set plans Tuesday to sell $250 million of 10-year senior notes to refinance some costlier debt.
The New York satellite radio broadcaster said it would place the notes with qualified institutional and offshore buyers. The company said it will use proceeds to retire $63 million worth of shorter-dated notes with double-digit interest rates, and for general corporate purposes.
The two-player satellite radio sector has attracted growth-hungry investors who have been able to see beyond the massive cash-burning stage of development to a future sky's-the-limit mass-market opportunity. Automakers have helped push the broader appeal by putting satellite radios in new cars with free trial subscriptions.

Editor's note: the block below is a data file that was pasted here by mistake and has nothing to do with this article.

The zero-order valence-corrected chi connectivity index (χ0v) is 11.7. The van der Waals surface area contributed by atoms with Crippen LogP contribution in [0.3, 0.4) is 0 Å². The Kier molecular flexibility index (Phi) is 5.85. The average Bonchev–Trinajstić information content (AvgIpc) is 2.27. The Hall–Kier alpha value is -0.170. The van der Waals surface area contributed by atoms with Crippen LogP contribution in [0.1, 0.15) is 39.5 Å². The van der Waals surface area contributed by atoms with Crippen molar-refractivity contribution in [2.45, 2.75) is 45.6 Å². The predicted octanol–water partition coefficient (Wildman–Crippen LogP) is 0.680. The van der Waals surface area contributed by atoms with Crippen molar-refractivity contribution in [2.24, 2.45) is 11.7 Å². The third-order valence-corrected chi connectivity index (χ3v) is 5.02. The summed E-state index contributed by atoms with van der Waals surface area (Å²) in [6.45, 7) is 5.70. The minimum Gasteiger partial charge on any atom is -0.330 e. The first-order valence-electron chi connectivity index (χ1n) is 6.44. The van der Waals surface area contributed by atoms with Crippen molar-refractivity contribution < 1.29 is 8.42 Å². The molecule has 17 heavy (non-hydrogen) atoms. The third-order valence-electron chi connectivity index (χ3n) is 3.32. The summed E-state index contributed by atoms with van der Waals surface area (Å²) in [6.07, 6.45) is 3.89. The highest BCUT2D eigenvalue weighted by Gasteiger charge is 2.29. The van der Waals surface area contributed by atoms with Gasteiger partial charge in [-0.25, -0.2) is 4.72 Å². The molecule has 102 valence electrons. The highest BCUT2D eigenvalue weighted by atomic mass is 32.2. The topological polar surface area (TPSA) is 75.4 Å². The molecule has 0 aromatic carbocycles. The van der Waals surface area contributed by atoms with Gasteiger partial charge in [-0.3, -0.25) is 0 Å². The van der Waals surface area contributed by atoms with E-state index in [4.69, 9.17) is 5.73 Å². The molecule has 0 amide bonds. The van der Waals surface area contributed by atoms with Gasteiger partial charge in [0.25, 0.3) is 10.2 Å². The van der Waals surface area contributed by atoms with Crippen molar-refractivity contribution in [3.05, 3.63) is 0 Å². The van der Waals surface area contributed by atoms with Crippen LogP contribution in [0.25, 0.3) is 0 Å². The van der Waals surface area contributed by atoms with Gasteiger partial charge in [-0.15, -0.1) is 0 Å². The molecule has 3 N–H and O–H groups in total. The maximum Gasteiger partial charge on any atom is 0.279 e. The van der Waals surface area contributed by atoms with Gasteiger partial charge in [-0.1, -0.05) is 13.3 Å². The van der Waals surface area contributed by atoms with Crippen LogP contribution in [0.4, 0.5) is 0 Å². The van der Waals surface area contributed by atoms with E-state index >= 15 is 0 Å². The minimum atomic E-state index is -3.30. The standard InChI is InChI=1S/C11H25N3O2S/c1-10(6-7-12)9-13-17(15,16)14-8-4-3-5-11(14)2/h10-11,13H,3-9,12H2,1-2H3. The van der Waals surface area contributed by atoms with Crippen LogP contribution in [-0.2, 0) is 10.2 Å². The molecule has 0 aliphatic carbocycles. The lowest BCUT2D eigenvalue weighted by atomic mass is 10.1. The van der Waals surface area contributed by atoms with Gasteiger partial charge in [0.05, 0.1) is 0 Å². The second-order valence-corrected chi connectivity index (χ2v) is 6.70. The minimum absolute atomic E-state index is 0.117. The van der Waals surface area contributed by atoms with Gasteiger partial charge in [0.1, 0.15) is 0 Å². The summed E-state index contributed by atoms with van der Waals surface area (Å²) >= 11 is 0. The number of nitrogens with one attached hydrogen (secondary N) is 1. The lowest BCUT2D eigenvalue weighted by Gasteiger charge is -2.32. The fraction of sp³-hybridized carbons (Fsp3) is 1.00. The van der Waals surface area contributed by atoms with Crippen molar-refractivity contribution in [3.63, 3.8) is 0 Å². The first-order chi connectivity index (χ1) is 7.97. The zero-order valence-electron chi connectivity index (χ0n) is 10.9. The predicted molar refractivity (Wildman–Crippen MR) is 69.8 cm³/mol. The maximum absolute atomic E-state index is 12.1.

Sirius and rival
have nearly split the big carmakers down the middle, with each of the major players aligning with one or the other broadcaster.
Though the competition is heated, that hasn't translated to consumer price cuts. In fact, last month XM
raised its monthly subscription price by 30% to $12.95, matching Sirius' current offer.
On Tuesday, both stocks slid as investors await the latest rate hike from the
. Sirius dropped 6 cents to $5.33, and XM slid 37 cents to $28.49.